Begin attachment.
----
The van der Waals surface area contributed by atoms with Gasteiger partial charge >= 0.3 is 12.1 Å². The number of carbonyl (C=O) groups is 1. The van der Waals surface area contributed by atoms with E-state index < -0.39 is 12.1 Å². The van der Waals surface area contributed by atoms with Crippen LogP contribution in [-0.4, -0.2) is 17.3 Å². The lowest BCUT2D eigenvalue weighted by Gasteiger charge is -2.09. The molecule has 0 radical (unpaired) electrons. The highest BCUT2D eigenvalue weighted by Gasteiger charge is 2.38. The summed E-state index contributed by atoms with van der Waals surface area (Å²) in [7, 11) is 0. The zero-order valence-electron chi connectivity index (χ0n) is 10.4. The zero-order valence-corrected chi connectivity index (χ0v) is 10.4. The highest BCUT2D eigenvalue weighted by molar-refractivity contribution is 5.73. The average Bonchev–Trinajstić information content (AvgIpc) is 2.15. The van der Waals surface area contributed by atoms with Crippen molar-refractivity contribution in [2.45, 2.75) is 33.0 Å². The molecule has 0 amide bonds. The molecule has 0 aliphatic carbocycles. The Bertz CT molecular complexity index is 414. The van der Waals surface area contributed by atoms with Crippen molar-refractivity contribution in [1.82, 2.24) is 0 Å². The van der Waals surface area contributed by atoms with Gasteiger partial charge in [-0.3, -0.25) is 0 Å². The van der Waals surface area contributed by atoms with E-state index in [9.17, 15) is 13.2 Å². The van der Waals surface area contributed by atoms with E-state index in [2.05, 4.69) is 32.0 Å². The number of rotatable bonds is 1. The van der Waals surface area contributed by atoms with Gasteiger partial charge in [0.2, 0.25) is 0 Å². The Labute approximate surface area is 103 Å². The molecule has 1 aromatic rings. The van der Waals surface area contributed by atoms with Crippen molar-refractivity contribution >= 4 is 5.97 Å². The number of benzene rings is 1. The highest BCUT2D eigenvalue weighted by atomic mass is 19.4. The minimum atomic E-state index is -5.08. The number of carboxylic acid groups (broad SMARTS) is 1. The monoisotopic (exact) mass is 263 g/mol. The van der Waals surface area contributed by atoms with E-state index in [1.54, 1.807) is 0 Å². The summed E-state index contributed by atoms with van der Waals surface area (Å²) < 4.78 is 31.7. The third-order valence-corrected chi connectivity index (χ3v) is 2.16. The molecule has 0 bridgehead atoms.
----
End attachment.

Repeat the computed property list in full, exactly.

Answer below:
The van der Waals surface area contributed by atoms with Gasteiger partial charge >= 0.3 is 12.1 Å². The number of carbonyl (C=O) groups is 1. The van der Waals surface area contributed by atoms with E-state index < -0.39 is 12.1 Å². The van der Waals surface area contributed by atoms with Crippen LogP contribution in [-0.4, -0.2) is 17.3 Å². The lowest BCUT2D eigenvalue weighted by Gasteiger charge is -2.09. The molecule has 0 radical (unpaired) electrons. The highest BCUT2D eigenvalue weighted by Gasteiger charge is 2.38. The summed E-state index contributed by atoms with van der Waals surface area (Å²) in [7, 11) is 0. The zero-order valence-electron chi connectivity index (χ0n) is 10.4. The zero-order valence-corrected chi connectivity index (χ0v) is 10.4. The highest BCUT2D eigenvalue weighted by molar-refractivity contribution is 5.73. The average Bonchev–Trinajstić information content (AvgIpc) is 2.15. The van der Waals surface area contributed by atoms with Crippen molar-refractivity contribution in [2.45, 2.75) is 33.0 Å². The molecule has 0 amide bonds. The molecule has 0 aliphatic carbocycles. The Bertz CT molecular complexity index is 414. The van der Waals surface area contributed by atoms with Crippen molar-refractivity contribution in [1.82, 2.24) is 0 Å². The van der Waals surface area contributed by atoms with Gasteiger partial charge in [-0.3, -0.25) is 0 Å². The van der Waals surface area contributed by atoms with E-state index in [9.17, 15) is 13.2 Å². The van der Waals surface area contributed by atoms with E-state index in [2.05, 4.69) is 32.0 Å². The number of rotatable bonds is 1. The van der Waals surface area contributed by atoms with Gasteiger partial charge in [0.2, 0.25) is 0 Å². The Labute approximate surface area is 103 Å². The molecule has 1 aromatic rings. The van der Waals surface area contributed by atoms with Crippen molar-refractivity contribution >= 4 is 5.97 Å². The number of benzene rings is 1. The highest BCUT2D eigenvalue weighted by atomic mass is 19.4. The minimum atomic E-state index is -5.08. The number of carboxylic acid groups (broad SMARTS) is 1. The monoisotopic (exact) mass is 263 g/mol. The van der Waals surface area contributed by atoms with E-state index in [1.54, 1.807) is 0 Å². The summed E-state index contributed by atoms with van der Waals surface area (Å²) < 4.78 is 31.7. The third-order valence-corrected chi connectivity index (χ3v) is 2.16. The molecule has 0 bridgehead atoms.